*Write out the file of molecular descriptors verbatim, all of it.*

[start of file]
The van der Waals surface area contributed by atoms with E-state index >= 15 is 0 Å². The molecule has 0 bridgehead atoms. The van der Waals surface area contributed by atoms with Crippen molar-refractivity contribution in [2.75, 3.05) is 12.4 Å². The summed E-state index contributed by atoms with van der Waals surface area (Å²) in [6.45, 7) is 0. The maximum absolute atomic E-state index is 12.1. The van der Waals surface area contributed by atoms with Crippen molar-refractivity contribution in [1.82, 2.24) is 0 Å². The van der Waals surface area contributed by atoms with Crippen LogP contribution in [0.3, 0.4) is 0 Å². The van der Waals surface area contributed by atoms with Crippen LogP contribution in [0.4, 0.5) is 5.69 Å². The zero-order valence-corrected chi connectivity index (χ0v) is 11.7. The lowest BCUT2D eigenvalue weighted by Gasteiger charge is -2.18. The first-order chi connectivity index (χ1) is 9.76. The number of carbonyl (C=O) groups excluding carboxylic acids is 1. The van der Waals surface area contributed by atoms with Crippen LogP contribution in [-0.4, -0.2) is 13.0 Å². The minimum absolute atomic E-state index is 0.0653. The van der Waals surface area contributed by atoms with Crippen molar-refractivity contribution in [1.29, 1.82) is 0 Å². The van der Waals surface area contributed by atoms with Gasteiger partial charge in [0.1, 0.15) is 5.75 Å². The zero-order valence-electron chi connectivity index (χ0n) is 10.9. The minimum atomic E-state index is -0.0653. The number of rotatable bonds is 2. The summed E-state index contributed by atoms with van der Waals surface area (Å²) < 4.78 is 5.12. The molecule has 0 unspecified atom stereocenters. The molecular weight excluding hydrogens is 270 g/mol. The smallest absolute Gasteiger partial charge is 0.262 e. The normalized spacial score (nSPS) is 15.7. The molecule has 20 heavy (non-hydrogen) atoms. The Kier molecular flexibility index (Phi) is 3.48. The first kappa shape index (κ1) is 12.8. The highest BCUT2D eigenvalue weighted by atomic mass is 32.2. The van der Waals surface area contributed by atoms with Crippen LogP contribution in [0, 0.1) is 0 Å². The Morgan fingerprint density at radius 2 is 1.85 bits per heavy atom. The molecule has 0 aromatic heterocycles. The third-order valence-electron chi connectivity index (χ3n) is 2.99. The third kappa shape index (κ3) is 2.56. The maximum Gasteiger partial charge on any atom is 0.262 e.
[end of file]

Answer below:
The van der Waals surface area contributed by atoms with E-state index >= 15 is 0 Å². The molecule has 0 bridgehead atoms. The van der Waals surface area contributed by atoms with Crippen molar-refractivity contribution in [2.75, 3.05) is 12.4 Å². The summed E-state index contributed by atoms with van der Waals surface area (Å²) in [6.45, 7) is 0. The maximum absolute atomic E-state index is 12.1. The van der Waals surface area contributed by atoms with Crippen molar-refractivity contribution in [1.82, 2.24) is 0 Å². The van der Waals surface area contributed by atoms with Crippen LogP contribution in [0.3, 0.4) is 0 Å². The van der Waals surface area contributed by atoms with Crippen LogP contribution in [0.4, 0.5) is 5.69 Å². The zero-order valence-corrected chi connectivity index (χ0v) is 11.7. The lowest BCUT2D eigenvalue weighted by Gasteiger charge is -2.18. The first-order chi connectivity index (χ1) is 9.76. The number of carbonyl (C=O) groups excluding carboxylic acids is 1. The van der Waals surface area contributed by atoms with Crippen LogP contribution in [-0.4, -0.2) is 13.0 Å². The minimum absolute atomic E-state index is 0.0653. The van der Waals surface area contributed by atoms with Crippen molar-refractivity contribution in [1.29, 1.82) is 0 Å². The van der Waals surface area contributed by atoms with Gasteiger partial charge in [0.1, 0.15) is 5.75 Å². The zero-order valence-electron chi connectivity index (χ0n) is 10.9. The minimum atomic E-state index is -0.0653. The number of rotatable bonds is 2. The summed E-state index contributed by atoms with van der Waals surface area (Å²) < 4.78 is 5.12. The molecule has 0 unspecified atom stereocenters. The molecular weight excluding hydrogens is 270 g/mol. The smallest absolute Gasteiger partial charge is 0.262 e. The normalized spacial score (nSPS) is 15.7. The molecule has 20 heavy (non-hydrogen) atoms. The Kier molecular flexibility index (Phi) is 3.48. The first kappa shape index (κ1) is 12.8. The highest BCUT2D eigenvalue weighted by atomic mass is 32.2. The van der Waals surface area contributed by atoms with Crippen LogP contribution in [0, 0.1) is 0 Å². The Morgan fingerprint density at radius 2 is 1.85 bits per heavy atom. The molecule has 0 aromatic heterocycles. The third-order valence-electron chi connectivity index (χ3n) is 2.99. The third kappa shape index (κ3) is 2.56. The maximum Gasteiger partial charge on any atom is 0.262 e.